THE STARKEY HEARING MISSION - So The World May Hear. The rain has made the tented compound muddy - but not dampened anyone's spirits. The Starkey team is set up in a grass area next to a school. The tents all in order of check in, medical examination, fitting, and lastly counselling. All ages of men, women and children are arriving - from rural villages, and impoverished townships. President Clinton helped with fitting the hearing aids, and spoke encouragingly to all the people who made this possible. Imagine the confusion, joy, elation of hearing for the first time in your life. My daughter, Tara, and I had the honour to witness a fifteen year old boy who heard his sister call his name for the first time in his life. His sister was brought to her knees in emotion and thanks. This is real life change. Thanks goes to Mr. and Mrs. Austin who have committed with the Clinton Global Initiative to provide a million hearing aids to people in need in the next decade.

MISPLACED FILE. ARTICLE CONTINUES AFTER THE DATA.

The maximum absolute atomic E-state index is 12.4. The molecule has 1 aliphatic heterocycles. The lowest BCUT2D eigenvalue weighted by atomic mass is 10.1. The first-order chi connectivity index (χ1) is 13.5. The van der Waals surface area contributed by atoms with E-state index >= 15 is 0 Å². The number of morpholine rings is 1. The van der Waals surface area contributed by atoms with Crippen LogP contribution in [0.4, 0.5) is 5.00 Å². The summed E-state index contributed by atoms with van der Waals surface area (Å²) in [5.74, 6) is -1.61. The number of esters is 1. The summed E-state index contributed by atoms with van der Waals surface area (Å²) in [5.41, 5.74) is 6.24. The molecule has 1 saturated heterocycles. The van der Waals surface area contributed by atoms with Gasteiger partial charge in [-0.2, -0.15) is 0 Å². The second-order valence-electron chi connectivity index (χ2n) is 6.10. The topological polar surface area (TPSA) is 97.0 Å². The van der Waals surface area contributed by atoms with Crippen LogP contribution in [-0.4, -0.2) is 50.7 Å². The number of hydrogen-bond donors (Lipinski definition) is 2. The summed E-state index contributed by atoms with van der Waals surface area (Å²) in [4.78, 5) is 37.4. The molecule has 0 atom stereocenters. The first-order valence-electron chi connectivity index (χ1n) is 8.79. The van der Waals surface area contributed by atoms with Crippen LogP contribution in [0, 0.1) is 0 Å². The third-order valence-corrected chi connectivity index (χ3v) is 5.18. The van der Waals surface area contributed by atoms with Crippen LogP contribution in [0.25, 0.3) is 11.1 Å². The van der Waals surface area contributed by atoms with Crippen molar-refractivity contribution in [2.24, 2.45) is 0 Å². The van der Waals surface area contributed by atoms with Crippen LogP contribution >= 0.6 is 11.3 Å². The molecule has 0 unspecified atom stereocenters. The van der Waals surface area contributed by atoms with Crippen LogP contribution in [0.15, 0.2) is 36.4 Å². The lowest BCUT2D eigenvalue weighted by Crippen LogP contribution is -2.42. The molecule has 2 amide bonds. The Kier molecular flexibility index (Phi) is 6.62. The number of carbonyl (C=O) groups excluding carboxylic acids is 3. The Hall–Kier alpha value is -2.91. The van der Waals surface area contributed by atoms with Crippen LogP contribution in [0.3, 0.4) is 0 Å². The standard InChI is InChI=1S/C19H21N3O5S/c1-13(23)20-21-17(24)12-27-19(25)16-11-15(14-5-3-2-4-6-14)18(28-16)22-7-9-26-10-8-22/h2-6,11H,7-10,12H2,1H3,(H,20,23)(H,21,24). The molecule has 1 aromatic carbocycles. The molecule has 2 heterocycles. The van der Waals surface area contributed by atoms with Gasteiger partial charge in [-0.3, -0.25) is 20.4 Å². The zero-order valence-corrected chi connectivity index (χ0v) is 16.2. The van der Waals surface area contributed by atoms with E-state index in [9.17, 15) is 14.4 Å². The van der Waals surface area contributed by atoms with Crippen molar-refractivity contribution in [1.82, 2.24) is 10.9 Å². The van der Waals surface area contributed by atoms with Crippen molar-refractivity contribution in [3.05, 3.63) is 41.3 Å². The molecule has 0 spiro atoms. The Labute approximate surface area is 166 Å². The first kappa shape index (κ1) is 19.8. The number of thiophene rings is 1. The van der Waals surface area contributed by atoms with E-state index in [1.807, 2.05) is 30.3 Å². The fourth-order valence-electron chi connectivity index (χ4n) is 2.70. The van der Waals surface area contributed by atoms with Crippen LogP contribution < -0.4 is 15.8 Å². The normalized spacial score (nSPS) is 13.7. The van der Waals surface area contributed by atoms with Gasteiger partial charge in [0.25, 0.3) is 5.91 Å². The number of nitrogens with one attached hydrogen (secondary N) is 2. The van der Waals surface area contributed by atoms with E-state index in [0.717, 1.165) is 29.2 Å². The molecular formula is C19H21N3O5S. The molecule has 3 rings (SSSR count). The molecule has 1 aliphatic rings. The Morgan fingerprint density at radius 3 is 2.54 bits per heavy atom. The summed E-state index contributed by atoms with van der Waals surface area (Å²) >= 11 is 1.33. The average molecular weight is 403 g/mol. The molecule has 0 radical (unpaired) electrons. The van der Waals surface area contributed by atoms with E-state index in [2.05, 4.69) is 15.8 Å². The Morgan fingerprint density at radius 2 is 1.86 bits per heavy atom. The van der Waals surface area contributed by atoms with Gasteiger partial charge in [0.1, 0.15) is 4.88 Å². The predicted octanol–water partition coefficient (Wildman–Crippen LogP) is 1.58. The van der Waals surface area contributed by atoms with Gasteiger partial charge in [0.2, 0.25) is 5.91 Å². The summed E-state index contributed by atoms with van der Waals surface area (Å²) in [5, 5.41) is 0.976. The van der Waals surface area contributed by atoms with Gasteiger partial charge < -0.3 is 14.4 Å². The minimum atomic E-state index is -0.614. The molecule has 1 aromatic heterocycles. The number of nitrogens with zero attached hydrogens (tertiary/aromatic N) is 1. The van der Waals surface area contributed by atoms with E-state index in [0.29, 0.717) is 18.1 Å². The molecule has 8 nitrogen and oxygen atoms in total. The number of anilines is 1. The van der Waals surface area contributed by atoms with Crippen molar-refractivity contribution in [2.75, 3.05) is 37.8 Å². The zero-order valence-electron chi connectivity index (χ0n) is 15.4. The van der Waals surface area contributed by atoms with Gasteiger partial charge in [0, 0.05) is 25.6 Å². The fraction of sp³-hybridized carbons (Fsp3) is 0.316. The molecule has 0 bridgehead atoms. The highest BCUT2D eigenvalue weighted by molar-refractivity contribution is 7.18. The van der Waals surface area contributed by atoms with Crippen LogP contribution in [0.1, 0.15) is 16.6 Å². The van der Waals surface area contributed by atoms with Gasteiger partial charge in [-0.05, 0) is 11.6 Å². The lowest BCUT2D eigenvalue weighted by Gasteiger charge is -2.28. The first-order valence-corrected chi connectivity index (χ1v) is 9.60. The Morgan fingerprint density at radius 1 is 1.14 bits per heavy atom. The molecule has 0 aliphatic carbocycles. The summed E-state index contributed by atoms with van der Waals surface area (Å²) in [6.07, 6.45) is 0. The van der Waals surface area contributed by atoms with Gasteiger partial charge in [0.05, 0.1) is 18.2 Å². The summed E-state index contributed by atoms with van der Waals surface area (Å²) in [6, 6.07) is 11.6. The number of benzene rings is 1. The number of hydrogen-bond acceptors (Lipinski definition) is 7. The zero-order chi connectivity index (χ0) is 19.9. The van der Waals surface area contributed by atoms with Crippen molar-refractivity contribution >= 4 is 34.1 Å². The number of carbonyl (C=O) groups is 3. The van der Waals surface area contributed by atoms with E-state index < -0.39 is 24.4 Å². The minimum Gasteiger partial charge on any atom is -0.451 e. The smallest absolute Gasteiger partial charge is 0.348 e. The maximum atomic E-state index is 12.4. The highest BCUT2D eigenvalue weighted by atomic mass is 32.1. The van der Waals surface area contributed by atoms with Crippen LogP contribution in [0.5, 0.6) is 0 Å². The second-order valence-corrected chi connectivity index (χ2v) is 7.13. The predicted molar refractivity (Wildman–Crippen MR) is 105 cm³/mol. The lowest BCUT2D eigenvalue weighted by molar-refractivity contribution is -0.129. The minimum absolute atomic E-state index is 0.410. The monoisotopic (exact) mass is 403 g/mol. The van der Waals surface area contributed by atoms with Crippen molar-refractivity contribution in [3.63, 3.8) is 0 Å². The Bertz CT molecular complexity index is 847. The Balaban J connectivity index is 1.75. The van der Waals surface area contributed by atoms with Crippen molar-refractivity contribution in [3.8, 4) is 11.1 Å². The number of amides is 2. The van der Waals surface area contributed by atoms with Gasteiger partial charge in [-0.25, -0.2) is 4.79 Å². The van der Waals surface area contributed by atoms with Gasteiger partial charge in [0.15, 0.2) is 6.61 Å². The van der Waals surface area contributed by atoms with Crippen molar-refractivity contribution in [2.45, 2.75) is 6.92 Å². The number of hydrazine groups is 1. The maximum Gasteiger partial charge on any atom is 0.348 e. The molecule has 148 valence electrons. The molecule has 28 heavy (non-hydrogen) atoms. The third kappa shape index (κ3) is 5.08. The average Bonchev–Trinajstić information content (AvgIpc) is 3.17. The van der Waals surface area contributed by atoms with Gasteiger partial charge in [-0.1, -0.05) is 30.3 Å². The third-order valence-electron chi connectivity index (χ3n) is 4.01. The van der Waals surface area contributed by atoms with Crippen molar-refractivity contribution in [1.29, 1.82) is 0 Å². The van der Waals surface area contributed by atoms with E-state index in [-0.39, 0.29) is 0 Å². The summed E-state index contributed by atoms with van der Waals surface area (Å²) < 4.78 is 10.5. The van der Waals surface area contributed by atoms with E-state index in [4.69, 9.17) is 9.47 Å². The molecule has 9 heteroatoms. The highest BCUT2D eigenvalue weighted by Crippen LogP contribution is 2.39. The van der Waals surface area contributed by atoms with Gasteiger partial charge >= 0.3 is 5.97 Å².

CLINTON CLIMATE CHANGE brought us to the labs of the National Agricultural Research Laboratories. We followed President Clinton and Chelsea through the labs and listened to the scientists findings on the effect of climate change to the agricultural growth patterns of Kenya. Only 10% of Kenyan land is arable for farming. This makes the conditions for farming vital for sustaining life. Among topics discussed, shortages of water, arable land for food production and deforestation. The previous day our convoy had traveled two hours on rural roads to a farming initiative in Tanzania. The success of educating the farmers on aerating soil to hold water, on rotating their crops and providing fertilizer was evident in the fields that participated with the Foundation. We had traveled on roads that were lined with fields that were dry and barren. The fields that we now stood in the middle of were dense, green and held an abundance of maize. They were prospering. Farmers were encouraged to teach their neighbours and cooperate with each other. Farmers now not only fed their families but many were able to sell extra maize and send their children to school. They were able to store the maize and bring it to market in the off season and have income for many more months of the year. The Climate Change Initiative funds the scientists to find the information that is shared for the good of all of Africa.